Wednesday, February 19, 2020

New England unhealthy air-quality days in past six months up over last year

Deviating from a long-term reduction trend, New England experienced a slight uptick in the number of unhealthy air-quality days between April and September of this year, compared with the same period in the previous two years, with 24 days of ozone concentrations above healthy levels, the Environmental Protection Agency (EPA) recently said in a release.

Connecticut experienced the majority of these days, with 22, while Rhode Island had 4, Massachusetts had 3, Maine and New Hampshire each had two and Vermont had none. The total figure of 24 unhealthy air quality days was an increase from 2013, which had 20, and 2014, which had nine -- but it was a significant reduction compared with data from 1983, which had 113 unhealthy days. The EPA said the long-term decline is due to reductions in emissions that cause ozone.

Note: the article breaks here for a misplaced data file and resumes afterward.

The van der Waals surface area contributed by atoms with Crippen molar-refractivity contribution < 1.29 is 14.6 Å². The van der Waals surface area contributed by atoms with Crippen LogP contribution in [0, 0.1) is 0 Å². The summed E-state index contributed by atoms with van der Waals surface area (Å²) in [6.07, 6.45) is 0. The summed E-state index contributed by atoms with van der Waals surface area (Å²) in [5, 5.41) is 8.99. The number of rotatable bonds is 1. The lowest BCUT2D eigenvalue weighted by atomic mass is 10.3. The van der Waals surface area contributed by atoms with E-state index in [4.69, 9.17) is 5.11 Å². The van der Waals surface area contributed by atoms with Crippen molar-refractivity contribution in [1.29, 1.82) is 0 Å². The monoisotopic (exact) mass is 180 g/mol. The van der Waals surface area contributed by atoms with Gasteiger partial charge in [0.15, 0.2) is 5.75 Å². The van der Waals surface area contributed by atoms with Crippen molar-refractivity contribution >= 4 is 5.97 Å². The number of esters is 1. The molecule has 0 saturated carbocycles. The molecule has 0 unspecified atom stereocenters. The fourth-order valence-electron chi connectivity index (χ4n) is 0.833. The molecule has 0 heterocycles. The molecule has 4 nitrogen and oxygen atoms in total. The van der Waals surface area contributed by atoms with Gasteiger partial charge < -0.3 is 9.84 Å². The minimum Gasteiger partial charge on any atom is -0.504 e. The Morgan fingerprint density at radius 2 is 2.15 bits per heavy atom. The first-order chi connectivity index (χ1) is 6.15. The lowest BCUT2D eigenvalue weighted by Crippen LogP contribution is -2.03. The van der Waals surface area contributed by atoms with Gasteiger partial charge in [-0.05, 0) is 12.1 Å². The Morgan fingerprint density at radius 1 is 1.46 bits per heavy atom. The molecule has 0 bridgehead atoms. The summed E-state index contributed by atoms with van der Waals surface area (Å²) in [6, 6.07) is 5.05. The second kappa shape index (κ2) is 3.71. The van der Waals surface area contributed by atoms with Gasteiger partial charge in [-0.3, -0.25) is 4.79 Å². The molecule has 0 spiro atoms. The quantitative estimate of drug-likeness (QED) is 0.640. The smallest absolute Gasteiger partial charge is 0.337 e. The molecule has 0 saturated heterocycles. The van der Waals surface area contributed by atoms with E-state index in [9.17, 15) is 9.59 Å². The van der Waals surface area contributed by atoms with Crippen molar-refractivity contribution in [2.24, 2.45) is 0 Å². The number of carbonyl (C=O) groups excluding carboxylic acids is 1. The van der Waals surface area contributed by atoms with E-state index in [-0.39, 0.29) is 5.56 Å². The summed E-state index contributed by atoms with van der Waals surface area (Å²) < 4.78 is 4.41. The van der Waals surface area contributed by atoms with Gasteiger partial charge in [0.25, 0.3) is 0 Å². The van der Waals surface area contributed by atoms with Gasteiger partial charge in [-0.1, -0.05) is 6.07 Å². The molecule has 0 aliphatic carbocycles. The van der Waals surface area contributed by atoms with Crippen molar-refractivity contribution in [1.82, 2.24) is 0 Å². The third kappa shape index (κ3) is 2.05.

“All Americans should feel proud of the progress we have made in reducing ozone pollution over the past several decades,” EPA New England Office Regional Administrator Curt Spalding said. “Cleaner and healthier air benefits everybody and helps strengthen our communities and our economy. Everyone can help by taking simple steps, like using public transit and conserving energy.”

Organizations in this Story

EPA Region 1 (New England) U.S. Environmental Protection Agency (EPA)

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